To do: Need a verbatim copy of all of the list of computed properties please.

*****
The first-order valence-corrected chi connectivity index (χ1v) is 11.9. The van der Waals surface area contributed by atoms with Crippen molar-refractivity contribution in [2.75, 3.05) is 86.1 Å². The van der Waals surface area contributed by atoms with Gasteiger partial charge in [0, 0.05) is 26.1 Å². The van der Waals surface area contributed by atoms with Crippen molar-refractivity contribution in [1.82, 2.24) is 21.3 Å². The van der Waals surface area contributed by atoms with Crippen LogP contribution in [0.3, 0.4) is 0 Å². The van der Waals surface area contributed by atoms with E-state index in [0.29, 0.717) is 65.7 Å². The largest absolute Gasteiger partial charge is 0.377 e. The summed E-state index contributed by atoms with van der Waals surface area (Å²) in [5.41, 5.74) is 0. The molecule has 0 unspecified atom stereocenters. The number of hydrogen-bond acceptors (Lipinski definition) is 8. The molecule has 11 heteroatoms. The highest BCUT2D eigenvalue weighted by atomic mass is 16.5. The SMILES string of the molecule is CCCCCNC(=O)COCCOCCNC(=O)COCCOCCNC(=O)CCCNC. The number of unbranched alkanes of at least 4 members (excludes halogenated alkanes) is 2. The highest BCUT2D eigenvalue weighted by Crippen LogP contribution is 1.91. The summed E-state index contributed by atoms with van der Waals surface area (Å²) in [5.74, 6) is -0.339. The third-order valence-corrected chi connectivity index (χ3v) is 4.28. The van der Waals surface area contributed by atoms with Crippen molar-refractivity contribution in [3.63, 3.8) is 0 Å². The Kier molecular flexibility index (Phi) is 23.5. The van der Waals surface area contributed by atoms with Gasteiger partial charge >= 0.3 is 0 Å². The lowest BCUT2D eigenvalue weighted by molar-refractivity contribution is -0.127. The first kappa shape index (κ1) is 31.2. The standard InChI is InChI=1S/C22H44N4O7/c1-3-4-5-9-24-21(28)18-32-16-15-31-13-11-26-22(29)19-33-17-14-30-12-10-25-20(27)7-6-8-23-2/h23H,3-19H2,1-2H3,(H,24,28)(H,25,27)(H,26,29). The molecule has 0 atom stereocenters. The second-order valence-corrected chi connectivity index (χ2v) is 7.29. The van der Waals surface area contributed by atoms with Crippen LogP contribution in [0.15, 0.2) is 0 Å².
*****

The first-order valence-corrected chi connectivity index (χ1v) is 11.9. The van der Waals surface area contributed by atoms with Crippen molar-refractivity contribution in [2.75, 3.05) is 86.1 Å². The van der Waals surface area contributed by atoms with Gasteiger partial charge in [0, 0.05) is 26.1 Å². The van der Waals surface area contributed by atoms with Crippen molar-refractivity contribution in [1.82, 2.24) is 21.3 Å². The van der Waals surface area contributed by atoms with Crippen LogP contribution in [0.3, 0.4) is 0 Å². The van der Waals surface area contributed by atoms with E-state index in [0.29, 0.717) is 65.7 Å². The largest absolute Gasteiger partial charge is 0.377 e. The summed E-state index contributed by atoms with van der Waals surface area (Å²) in [5.41, 5.74) is 0. The molecule has 0 unspecified atom stereocenters. The number of hydrogen-bond acceptors (Lipinski definition) is 8. The molecule has 11 heteroatoms. The highest BCUT2D eigenvalue weighted by atomic mass is 16.5. The SMILES string of the molecule is CCCCCNC(=O)COCCOCCNC(=O)COCCOCCNC(=O)CCCNC. The number of unbranched alkanes of at least 4 members (excludes halogenated alkanes) is 2. The highest BCUT2D eigenvalue weighted by Crippen LogP contribution is 1.91. The summed E-state index contributed by atoms with van der Waals surface area (Å²) in [5.74, 6) is -0.339. The third-order valence-corrected chi connectivity index (χ3v) is 4.28. The van der Waals surface area contributed by atoms with Crippen molar-refractivity contribution in [3.63, 3.8) is 0 Å². The Kier molecular flexibility index (Phi) is 23.5. The van der Waals surface area contributed by atoms with Gasteiger partial charge >= 0.3 is 0 Å². The lowest BCUT2D eigenvalue weighted by molar-refractivity contribution is -0.127. The first kappa shape index (κ1) is 31.2. The standard InChI is InChI=1S/C22H44N4O7/c1-3-4-5-9-24-21(28)18-32-16-15-31-13-11-26-22(29)19-33-17-14-30-12-10-25-20(27)7-6-8-23-2/h23H,3-19H2,1-2H3,(H,24,28)(H,25,27)(H,26,29). The molecule has 0 atom stereocenters. The second-order valence-corrected chi connectivity index (χ2v) is 7.29. The van der Waals surface area contributed by atoms with Crippen LogP contribution in [0.15, 0.2) is 0 Å².